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The Über Curve Breaker

test_takerUnless you were him, you probably hated him at test time.

The one who scored the highest. Who set the standard out of reach for everyone else. Who made your grade stay low instead of being scaled up after a hard test.

So when R.C. Sproul pointed out that Jesus was a curve breaker, I got it.

No wonder the Pharisees and Sadducees hated him. In a side by side comparison, they failed miserably.

If God were to grade on a curve, the last man you want taking the same test as you is his genius boy.

Unless...unless...when he takes the test, he trades grades with you. You get his perfect score. And he takes your F.

That’s radical. And it can change the way you look at Jesus. If you think you have to compete with him, you won’t like him. But if you realize he’s earning bonus points to give them all to you, you’ll love him.

Sproul continued on in chapter 4 in The Holiness of God to say that sometimes Christians get the same reaction that Jesus got: 

No one sees Him or speaks audibly with Him in the flesh today. Yet the threatening power of His holiness is still  felt. Sometimes it is transferred to His people. As the Jews at the foot of Mount Sinai fled in terror from the dazzling face of Moses, so people today get uncomfortable in the mere presence of Christians.

He even goes so far to say that:

Holiness provokes hatred. The greater the holiness, the greater the human hostility toward it. It seems insane. No man was ever more loving than Jesus Christ.

But if it’s true that “sinful people are not  comfortable in the presence of the holy,” then we all should be uncomfortable.

Except...except...for that exchange: my sin for his holiness. And after he paid the price for my sin by taking on the wrath of God, he got his holiness back. So all is well.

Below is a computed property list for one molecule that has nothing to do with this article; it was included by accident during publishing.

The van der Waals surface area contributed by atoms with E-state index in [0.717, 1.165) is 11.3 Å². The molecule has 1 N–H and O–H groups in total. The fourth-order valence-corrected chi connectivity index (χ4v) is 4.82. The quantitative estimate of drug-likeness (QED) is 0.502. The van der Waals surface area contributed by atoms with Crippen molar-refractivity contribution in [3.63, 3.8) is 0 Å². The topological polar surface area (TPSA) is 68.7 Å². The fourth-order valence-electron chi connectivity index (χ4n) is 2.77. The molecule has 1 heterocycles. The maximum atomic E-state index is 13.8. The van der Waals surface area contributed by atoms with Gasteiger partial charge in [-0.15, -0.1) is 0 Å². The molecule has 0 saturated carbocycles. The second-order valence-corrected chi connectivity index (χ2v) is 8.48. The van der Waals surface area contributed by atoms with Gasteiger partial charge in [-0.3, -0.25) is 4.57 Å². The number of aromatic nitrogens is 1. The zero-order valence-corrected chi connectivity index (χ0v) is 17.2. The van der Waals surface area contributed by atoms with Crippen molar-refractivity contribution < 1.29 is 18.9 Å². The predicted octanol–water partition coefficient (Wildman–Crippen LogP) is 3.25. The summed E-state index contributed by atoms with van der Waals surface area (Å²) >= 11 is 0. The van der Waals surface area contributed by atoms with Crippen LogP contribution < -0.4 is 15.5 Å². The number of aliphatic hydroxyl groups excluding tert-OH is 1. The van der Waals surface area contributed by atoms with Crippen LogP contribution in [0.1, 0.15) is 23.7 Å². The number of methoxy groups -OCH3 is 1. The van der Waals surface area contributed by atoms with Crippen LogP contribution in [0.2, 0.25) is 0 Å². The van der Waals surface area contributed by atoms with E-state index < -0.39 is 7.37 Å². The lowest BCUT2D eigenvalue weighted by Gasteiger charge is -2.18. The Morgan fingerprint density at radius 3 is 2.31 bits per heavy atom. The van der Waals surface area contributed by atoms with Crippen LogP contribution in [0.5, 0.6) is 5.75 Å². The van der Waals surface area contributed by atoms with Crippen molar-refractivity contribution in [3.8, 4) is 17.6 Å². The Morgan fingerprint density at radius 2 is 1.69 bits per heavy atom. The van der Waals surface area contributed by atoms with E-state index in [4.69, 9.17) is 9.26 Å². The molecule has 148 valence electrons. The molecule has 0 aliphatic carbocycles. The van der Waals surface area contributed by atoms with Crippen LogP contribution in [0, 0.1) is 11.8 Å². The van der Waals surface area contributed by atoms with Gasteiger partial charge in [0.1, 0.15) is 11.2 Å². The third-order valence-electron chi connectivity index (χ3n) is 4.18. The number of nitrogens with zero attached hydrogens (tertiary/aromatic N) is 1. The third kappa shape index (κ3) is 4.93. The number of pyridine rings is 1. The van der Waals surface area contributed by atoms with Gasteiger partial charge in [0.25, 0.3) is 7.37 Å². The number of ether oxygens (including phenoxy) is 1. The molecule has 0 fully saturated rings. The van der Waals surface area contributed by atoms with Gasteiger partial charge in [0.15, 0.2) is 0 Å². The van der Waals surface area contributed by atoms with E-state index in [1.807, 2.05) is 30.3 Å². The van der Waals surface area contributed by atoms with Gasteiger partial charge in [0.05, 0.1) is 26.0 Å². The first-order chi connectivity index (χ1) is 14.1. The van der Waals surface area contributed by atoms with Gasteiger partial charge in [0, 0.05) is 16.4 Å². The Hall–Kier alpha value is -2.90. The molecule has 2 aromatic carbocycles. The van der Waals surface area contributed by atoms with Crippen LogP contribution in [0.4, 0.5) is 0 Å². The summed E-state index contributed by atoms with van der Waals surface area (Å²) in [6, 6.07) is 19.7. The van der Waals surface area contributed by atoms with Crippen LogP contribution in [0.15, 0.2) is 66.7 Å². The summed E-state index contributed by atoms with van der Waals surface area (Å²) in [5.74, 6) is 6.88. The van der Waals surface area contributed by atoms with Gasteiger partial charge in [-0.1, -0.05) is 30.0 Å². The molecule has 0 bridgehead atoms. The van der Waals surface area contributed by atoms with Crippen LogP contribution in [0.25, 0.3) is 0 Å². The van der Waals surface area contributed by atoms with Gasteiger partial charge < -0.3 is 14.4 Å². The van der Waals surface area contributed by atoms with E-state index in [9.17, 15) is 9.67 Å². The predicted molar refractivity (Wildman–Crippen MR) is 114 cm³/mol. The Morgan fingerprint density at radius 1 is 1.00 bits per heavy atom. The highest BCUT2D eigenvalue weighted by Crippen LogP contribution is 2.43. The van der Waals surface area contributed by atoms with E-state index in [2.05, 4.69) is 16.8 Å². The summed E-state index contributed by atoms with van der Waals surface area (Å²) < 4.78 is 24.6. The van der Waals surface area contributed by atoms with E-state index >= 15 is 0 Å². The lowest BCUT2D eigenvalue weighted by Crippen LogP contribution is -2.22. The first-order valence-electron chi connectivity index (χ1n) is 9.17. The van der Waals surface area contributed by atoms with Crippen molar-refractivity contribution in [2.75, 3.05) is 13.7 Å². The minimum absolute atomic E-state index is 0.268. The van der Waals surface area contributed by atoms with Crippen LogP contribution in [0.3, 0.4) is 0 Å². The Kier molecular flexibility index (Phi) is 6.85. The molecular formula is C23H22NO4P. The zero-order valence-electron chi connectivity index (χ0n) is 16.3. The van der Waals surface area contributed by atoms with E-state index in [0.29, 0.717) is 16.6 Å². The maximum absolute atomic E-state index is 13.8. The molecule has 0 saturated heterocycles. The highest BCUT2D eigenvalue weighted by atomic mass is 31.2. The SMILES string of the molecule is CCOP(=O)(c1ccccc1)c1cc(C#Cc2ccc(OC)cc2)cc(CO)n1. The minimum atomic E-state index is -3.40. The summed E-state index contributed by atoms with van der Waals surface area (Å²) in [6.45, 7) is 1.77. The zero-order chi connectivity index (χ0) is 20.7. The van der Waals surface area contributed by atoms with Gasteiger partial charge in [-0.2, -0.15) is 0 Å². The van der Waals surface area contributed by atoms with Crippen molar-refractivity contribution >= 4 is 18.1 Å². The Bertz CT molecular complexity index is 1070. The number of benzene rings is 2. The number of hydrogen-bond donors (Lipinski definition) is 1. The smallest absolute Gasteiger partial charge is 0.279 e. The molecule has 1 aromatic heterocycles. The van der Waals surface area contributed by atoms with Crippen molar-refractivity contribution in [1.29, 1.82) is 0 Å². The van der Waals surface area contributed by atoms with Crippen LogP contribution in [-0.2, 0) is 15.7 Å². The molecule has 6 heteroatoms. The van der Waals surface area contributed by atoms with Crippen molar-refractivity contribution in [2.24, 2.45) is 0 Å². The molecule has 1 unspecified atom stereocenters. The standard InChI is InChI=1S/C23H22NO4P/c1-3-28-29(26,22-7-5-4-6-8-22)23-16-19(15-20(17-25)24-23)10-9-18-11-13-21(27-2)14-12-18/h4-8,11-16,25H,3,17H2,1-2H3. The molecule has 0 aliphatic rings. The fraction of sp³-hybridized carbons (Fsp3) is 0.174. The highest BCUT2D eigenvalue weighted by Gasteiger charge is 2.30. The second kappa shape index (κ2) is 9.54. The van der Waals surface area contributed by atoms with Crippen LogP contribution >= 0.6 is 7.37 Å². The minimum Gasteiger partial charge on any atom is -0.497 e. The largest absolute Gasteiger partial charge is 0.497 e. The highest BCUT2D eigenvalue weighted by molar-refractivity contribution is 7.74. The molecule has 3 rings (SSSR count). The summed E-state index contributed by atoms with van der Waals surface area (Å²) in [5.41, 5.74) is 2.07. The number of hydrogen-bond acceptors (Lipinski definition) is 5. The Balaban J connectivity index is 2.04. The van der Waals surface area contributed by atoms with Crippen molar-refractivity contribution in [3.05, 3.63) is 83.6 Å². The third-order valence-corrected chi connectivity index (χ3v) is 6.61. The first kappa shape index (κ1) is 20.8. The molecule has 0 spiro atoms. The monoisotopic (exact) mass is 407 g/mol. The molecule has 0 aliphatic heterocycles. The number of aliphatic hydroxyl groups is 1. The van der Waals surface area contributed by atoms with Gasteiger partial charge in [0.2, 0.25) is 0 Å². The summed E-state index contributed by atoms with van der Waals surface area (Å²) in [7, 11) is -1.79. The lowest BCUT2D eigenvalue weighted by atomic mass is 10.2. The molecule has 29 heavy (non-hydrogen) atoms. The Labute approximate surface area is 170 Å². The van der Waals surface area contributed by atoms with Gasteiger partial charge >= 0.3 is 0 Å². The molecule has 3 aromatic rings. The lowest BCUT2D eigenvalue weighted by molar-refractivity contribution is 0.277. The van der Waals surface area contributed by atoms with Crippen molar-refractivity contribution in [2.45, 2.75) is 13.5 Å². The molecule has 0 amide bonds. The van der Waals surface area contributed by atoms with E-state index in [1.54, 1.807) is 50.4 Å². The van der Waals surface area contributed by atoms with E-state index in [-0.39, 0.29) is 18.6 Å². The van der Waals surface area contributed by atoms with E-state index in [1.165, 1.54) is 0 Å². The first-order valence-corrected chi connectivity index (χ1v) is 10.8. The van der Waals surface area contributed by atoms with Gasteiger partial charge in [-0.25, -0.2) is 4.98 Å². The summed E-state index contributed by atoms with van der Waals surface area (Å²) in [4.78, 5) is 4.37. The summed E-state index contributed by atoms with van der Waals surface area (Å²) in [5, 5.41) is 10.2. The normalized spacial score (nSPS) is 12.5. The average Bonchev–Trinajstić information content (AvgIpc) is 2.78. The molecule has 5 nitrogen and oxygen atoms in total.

I don’t have to be afraid of this curve-breaker.
I can cheer him on instead


* * *

Previous chapters
More on Chapter 4 at Challies
Next: Chapter 5, The Insanity of Luther


Becky said...

Lisa, I love reading along with you! You point to so many things that I miss... thank you!
Your closing paragraph says so much, I am thinking about your words...

Have a most blessed day!

Melissa said...

I haven't quite finished this chapter yet, but it's some good stuff.

I particularly liked how Sproul brought out Peter's reaction after seeing the nets full of fish. That would be me!

Carrie said...

I like the points you make here. Going off to think more about that...

Trisha said...

Great example, Lisa! I read Holiness earlier this year, and it's great reading through others' thoughts as y'all read the book.

ed cyzewski said...

This is a really creative and helpful way of considering the incarnation and driving home the point that God truly is on our side. One of the things I am often reminded of when I pray is that God is passionate for his people. Thanks for yet another example of this!

Mrs. David Hankins said...


One of the aspects of this chapter that I struggled with was this notion that the Pharisees wanted to destroy Christ because they were afraid of being exposed as the hypocrites that they were (pg. 88-89). I struggle with that because I'm not really sure that the Pharisees actually saw Christ's holiness. There are many references to them being blind (Matthew 15 & 23; Luke 6). I know that they saw Christ's holiness in a general way, but I'm not sure they understood it enough to fear it.

However, I really appreciate your comments about his taking the test for us and the exchange of our sin for his holiness. This should really destroy any temptations to a competitive spirit with other believers as well.

Liz said...

This was a good chapter for me. I never thought about how the Pharisees and Sadducees would hate Christ because of His holiness. That makes perfect sense now that Sproul points it out.

I also loved the story about the golfer paired up with Billy Graham. Billy didn't say a word about the Lord, but the man felt condemned just being with him.

Mike Barlotta said...


I like how you continued to develop the curve breaker analogy and ended with the wonderful truth that our test papers are traded.

Mrs David Hankins,

interesting point about the Pharisee and whether they saw Jesus as Holy. There blindness may have been related to their need for real Holiness - something they did not have but thought they did.


Lisa notes... said...

I’ve been thinking about Mrs. Hankins’ question, too. Did the Pharisees actually see Christ’s holiness? I think they definitely saw his power, but they didn’t attribute its source from God. So were they fearing his holiness per se? Not sure we can say with certainty either way. They definitely feared him for many other reasons, if not that one exactly...

Kara said...

I really loved the curve-breaker analogy! And I've seen first-hand situations like the Billy Graham story. Interesting how sometimes we don't even have to say a word.


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